There is no question what the Dallas Cowboys have been seeking in their personnel department to improve this defense. They have been searching for anyone resembling DeMarcus Ware since he started wearing down in 2012 and ultimately said goodbye (thanks to that big cap number after 2013). Sure, Ware has had some nice years after that, but pay cuts are hard to handle with your original team, so he had to find a new home and the Cowboys had to get by with whatever was left.
Well, there wasn't much left.
So, they tried to fill the void with a number of options and have certainly not found anyone to break games open. There have been brief glimpses of DeMarcus Lawrence being the star they hoped he would be when they traded up to get him, but as we finish his third year, the Cowboys certainly envisioned more than nine sacks through the first 46 games for which he's been on the roster. Of course, we must point out that he has only played in 32 of those 46 games -- and has only started 16. Injuries and a suspension further complicate matters as we are reminded again that putting a team together is about so much more than picking the right guy at the right spot.
The problem is that he was a bit of a lone wolf. When you trade a second and a third-rounder to get him while spending every other resource on your offense, you sure are hoping he can do it on his own. Then you decide to cement your investment with Randy Gregory, a guy with enough talent to own the draft and enough red flags to make everyone pass on you. The Cowboys are still waiting for his first sack, which is a considerably lower number than you would imagine 30 games into his career. Of those 30, he has been in uniform for 12. Again, injury and suspension. Or in his case, injury, suspension ... and suspension.
That left the team in a bit of a mess, given they knew they would enter the season with no defensive ends to speak of. Luckily, by last March, they were adding to their ranks by signing Benson Mayowa to an offer sheet from the Oakland Raiders. Mayowa was an athletic body who has the traits of wheels and hustle -- two things Rod Marinelli seeks. It was all pretty clear to see when we studied him last March.
Add to that: the discovery of David Irving off Kansas City's practice squad last September, a player we have spent lots of time telling you about over the course of the season. Now we don't have to tell you anymore. You have seen it with your own eyes. First, he dominated the end of the Green Bay game, and now, he has taken over the fourth quarter of the Tampa Bay game.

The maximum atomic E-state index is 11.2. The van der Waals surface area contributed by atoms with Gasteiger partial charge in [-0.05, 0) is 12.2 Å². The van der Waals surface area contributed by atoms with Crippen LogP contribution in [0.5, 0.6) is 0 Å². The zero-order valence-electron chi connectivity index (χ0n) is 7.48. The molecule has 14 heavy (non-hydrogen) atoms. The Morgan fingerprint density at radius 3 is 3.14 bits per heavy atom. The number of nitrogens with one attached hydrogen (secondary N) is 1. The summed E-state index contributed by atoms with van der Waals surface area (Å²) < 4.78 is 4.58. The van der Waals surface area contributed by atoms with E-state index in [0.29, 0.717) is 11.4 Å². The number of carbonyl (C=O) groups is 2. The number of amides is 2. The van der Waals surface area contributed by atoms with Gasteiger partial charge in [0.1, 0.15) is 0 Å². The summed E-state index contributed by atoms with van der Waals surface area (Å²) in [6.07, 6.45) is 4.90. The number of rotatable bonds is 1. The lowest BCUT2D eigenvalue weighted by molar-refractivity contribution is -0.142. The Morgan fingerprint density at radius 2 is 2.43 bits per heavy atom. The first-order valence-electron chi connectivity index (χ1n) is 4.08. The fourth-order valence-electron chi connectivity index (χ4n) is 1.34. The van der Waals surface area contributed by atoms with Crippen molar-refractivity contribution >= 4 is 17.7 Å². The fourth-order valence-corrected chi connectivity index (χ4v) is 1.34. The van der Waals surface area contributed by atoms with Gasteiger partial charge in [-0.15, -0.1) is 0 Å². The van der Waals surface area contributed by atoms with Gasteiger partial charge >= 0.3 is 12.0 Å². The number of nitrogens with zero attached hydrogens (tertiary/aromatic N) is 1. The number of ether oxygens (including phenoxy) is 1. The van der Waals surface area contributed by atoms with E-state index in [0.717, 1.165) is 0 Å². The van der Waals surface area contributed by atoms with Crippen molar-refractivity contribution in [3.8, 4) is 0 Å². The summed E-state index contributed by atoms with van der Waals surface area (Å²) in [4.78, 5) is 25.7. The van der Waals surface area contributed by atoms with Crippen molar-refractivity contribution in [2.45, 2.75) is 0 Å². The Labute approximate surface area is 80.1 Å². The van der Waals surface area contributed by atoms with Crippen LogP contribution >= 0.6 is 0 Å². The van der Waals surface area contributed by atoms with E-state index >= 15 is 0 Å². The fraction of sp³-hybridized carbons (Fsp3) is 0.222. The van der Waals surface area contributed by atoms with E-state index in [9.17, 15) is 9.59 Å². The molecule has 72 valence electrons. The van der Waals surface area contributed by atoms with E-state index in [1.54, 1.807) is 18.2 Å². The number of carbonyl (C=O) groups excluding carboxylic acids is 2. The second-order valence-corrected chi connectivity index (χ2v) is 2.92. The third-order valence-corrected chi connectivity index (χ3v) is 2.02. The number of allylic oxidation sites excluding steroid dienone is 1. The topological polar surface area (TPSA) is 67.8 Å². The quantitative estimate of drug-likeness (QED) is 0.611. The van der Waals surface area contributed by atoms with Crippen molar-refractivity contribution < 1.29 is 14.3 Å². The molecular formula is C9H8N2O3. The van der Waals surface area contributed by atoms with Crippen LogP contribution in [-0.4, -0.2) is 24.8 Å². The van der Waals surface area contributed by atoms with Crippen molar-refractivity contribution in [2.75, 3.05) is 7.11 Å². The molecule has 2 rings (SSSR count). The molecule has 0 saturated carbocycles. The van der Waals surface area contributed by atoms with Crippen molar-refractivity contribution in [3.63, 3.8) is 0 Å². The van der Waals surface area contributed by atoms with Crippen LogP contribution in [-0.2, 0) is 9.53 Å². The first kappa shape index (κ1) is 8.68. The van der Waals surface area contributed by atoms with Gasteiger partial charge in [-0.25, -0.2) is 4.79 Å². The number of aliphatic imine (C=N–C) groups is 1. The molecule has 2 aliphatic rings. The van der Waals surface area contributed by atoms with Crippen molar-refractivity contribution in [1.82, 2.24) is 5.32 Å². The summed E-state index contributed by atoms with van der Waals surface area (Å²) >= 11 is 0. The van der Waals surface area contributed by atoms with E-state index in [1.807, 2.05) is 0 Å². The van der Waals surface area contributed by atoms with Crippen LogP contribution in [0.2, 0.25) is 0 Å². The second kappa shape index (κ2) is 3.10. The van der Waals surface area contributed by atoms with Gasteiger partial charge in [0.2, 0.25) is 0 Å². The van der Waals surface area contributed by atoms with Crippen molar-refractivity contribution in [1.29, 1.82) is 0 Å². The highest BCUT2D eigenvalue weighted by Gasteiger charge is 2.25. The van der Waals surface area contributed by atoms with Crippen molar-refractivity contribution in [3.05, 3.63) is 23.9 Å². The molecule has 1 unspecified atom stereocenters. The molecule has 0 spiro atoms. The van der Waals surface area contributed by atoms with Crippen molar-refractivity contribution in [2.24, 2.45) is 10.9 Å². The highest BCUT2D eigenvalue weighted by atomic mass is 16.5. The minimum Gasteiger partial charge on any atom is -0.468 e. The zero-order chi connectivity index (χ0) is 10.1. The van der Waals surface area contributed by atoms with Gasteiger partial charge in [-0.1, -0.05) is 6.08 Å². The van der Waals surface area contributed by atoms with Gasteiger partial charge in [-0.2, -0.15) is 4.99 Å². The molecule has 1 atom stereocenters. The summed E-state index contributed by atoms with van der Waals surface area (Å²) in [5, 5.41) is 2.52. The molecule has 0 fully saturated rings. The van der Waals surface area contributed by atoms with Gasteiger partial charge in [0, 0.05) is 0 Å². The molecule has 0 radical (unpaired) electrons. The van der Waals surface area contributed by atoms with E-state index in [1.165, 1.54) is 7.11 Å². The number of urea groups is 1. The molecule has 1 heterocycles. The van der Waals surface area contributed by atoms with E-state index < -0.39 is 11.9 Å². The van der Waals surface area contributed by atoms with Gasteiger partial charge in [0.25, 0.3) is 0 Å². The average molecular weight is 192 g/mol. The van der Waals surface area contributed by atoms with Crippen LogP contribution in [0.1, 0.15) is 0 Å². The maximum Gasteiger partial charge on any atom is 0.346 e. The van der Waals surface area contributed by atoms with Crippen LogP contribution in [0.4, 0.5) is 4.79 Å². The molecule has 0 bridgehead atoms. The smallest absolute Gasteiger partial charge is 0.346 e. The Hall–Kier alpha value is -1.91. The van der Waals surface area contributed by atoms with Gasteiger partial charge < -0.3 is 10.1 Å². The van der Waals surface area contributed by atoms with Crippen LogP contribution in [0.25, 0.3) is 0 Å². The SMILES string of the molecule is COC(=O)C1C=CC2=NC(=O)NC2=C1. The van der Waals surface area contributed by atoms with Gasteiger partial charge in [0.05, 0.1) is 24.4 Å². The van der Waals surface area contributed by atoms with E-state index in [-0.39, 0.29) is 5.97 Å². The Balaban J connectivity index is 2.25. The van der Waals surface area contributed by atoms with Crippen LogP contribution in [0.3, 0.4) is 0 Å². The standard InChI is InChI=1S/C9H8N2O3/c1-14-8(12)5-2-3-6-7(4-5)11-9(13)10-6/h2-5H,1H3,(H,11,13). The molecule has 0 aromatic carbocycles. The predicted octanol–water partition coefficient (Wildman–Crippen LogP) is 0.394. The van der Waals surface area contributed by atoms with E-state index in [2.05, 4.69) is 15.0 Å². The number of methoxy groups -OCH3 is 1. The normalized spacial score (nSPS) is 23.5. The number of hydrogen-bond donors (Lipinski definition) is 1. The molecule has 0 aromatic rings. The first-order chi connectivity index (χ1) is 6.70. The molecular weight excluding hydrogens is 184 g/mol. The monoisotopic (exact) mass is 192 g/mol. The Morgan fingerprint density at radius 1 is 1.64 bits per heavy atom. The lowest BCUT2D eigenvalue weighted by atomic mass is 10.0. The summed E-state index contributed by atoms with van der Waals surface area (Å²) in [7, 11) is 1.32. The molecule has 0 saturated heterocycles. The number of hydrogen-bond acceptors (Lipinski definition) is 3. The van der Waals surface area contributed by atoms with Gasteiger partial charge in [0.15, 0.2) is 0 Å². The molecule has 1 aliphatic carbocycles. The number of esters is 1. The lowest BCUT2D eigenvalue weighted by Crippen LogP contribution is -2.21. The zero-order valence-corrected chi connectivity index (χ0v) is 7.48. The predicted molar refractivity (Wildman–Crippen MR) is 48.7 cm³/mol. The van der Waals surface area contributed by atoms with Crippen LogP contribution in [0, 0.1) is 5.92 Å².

There are many other things we could look at from this important win -- not the least of which was limiting the effects of Mike Evans and the big plays Tampa has generated all season -- but, I am a pass-rush enthusiast who enjoys seeing defensive players destroy rallies. It doesn't happen much around here in this post-Ware era we are living in, but when it happens, it is just glorious.
And it happened Sunday night. I have GIFs to prove it.
WEEKLY DATA - TAMPA BAY
So there you go. Sub-300 yards is quite excellent, and 33 percent on third downs and in the red zone is excellent. But let's not lose sight of the big ones: four sacks, four takeaways. Four sacks equal the best this season (with the Cleveland and Cincinnati games) and four takeaways equal the big night in Green Bay. That is what this team needs at this time of year.
... Which may lead us back to the impact of Mayowa and Irving in the month of December. It reminds us of what happens when we, in the words of Jason Garrett, "affect the passer." Good things happen for the defense -- and then the team. Four takeaways mean the Cowboys have a record of 9-3 in the past decade. Four sacks mean a record of 26-12 during that stretch. But four sacks and four takeaways in one game? Well, it never happens (only one other time in the past decade). When it does, since 1990, the Cowboys are a 11-1, with most of those results coming when the Cowboys were winning Super Bowls.
So, yeah, four and four is really, really good.
JAMEIS WINSTON THROW CHART
So, you want a gunslinger to be your quarterback? Jameis Winston is your jam. He will throw it into traffic and he don't care. He will make spectacular plays and he will make spectacularly poor plays, too. It is the only way. There is no such thing as a gunslinger who never makes a mistake. It simply tests your threshold of pain. But there is a quarterback who will work the middle of the field, for all of you people who want more of that. Notice the yellow dots. Those are bad. He also had a touchdown that should have been picked off, too.